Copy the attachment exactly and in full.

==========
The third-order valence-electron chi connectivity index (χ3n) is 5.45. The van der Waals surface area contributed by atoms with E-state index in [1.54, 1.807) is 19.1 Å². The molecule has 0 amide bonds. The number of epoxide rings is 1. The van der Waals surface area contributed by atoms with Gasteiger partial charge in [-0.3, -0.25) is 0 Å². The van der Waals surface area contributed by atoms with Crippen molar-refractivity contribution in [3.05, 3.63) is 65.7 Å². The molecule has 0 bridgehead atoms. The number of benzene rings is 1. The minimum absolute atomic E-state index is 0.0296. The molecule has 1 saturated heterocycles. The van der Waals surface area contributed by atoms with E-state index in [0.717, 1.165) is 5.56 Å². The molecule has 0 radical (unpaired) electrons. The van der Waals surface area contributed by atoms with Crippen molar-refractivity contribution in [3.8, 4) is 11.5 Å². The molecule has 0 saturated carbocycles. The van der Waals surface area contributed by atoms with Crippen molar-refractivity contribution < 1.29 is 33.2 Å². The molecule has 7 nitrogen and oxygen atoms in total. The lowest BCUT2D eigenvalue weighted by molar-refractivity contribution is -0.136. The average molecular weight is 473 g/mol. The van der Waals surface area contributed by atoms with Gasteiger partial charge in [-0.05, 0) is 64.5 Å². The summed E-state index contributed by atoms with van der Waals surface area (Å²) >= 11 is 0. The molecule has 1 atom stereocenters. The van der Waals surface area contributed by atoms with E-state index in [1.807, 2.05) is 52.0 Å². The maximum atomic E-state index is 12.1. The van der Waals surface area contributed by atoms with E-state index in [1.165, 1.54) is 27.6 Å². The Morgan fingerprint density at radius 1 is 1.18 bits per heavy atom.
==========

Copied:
The third-order valence-electron chi connectivity index (χ3n) is 5.45. The van der Waals surface area contributed by atoms with E-state index in [1.54, 1.807) is 19.1 Å². The molecule has 0 amide bonds. The number of epoxide rings is 1. The van der Waals surface area contributed by atoms with Gasteiger partial charge in [-0.3, -0.25) is 0 Å². The van der Waals surface area contributed by atoms with Crippen molar-refractivity contribution in [3.05, 3.63) is 65.7 Å². The molecule has 0 bridgehead atoms. The number of benzene rings is 1. The minimum absolute atomic E-state index is 0.0296. The molecule has 1 saturated heterocycles. The van der Waals surface area contributed by atoms with E-state index in [0.717, 1.165) is 5.56 Å². The molecule has 0 radical (unpaired) electrons. The van der Waals surface area contributed by atoms with Crippen molar-refractivity contribution in [3.8, 4) is 11.5 Å². The molecule has 0 saturated carbocycles. The van der Waals surface area contributed by atoms with Crippen molar-refractivity contribution < 1.29 is 33.2 Å². The molecule has 7 nitrogen and oxygen atoms in total. The lowest BCUT2D eigenvalue weighted by molar-refractivity contribution is -0.136. The average molecular weight is 473 g/mol. The van der Waals surface area contributed by atoms with Gasteiger partial charge in [-0.05, 0) is 64.5 Å². The summed E-state index contributed by atoms with van der Waals surface area (Å²) >= 11 is 0. The molecule has 1 atom stereocenters. The van der Waals surface area contributed by atoms with E-state index in [1.807, 2.05) is 52.0 Å². The maximum atomic E-state index is 12.1. The van der Waals surface area contributed by atoms with E-state index in [1.165, 1.54) is 27.6 Å². The Morgan fingerprint density at radius 1 is 1.18 bits per heavy atom.